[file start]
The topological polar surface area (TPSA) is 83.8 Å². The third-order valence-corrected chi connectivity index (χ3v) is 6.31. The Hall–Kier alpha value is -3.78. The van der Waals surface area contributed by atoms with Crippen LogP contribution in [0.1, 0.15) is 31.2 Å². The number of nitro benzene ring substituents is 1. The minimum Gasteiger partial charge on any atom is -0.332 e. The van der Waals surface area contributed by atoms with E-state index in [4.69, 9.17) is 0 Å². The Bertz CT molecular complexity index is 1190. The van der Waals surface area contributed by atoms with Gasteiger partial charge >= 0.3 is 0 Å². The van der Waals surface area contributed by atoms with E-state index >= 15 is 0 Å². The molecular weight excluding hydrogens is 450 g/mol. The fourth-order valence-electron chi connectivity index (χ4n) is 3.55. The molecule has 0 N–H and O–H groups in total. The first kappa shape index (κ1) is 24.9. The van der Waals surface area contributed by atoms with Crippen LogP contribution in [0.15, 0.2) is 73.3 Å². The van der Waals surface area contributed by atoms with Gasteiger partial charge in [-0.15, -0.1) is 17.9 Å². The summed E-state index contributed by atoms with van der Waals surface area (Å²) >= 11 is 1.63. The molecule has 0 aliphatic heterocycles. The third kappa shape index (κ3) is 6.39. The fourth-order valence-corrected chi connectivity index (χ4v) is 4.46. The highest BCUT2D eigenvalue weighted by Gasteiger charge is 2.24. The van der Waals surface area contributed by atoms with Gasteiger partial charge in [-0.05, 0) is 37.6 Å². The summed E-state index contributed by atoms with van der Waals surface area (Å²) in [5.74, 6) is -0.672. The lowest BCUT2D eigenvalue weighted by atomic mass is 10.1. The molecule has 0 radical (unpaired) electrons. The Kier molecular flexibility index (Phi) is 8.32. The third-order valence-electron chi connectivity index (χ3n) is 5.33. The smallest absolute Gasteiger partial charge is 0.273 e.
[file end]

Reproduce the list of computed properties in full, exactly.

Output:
The topological polar surface area (TPSA) is 83.8 Å². The third-order valence-corrected chi connectivity index (χ3v) is 6.31. The Hall–Kier alpha value is -3.78. The van der Waals surface area contributed by atoms with Crippen LogP contribution in [0.1, 0.15) is 31.2 Å². The number of nitro benzene ring substituents is 1. The minimum Gasteiger partial charge on any atom is -0.332 e. The van der Waals surface area contributed by atoms with E-state index in [4.69, 9.17) is 0 Å². The Bertz CT molecular complexity index is 1190. The van der Waals surface area contributed by atoms with Gasteiger partial charge >= 0.3 is 0 Å². The van der Waals surface area contributed by atoms with E-state index >= 15 is 0 Å². The molecular weight excluding hydrogens is 450 g/mol. The fourth-order valence-electron chi connectivity index (χ4n) is 3.55. The molecule has 0 N–H and O–H groups in total. The first kappa shape index (κ1) is 24.9. The van der Waals surface area contributed by atoms with Crippen LogP contribution in [0.15, 0.2) is 73.3 Å². The van der Waals surface area contributed by atoms with Gasteiger partial charge in [-0.15, -0.1) is 17.9 Å². The summed E-state index contributed by atoms with van der Waals surface area (Å²) >= 11 is 1.63. The molecule has 0 aliphatic heterocycles. The third kappa shape index (κ3) is 6.39. The fourth-order valence-corrected chi connectivity index (χ4v) is 4.46. The highest BCUT2D eigenvalue weighted by Gasteiger charge is 2.24. The van der Waals surface area contributed by atoms with Gasteiger partial charge in [-0.05, 0) is 37.6 Å². The summed E-state index contributed by atoms with van der Waals surface area (Å²) in [5.74, 6) is -0.672. The lowest BCUT2D eigenvalue weighted by atomic mass is 10.1. The molecule has 0 radical (unpaired) electrons. The Kier molecular flexibility index (Phi) is 8.32. The third-order valence-electron chi connectivity index (χ3n) is 5.33. The smallest absolute Gasteiger partial charge is 0.273 e.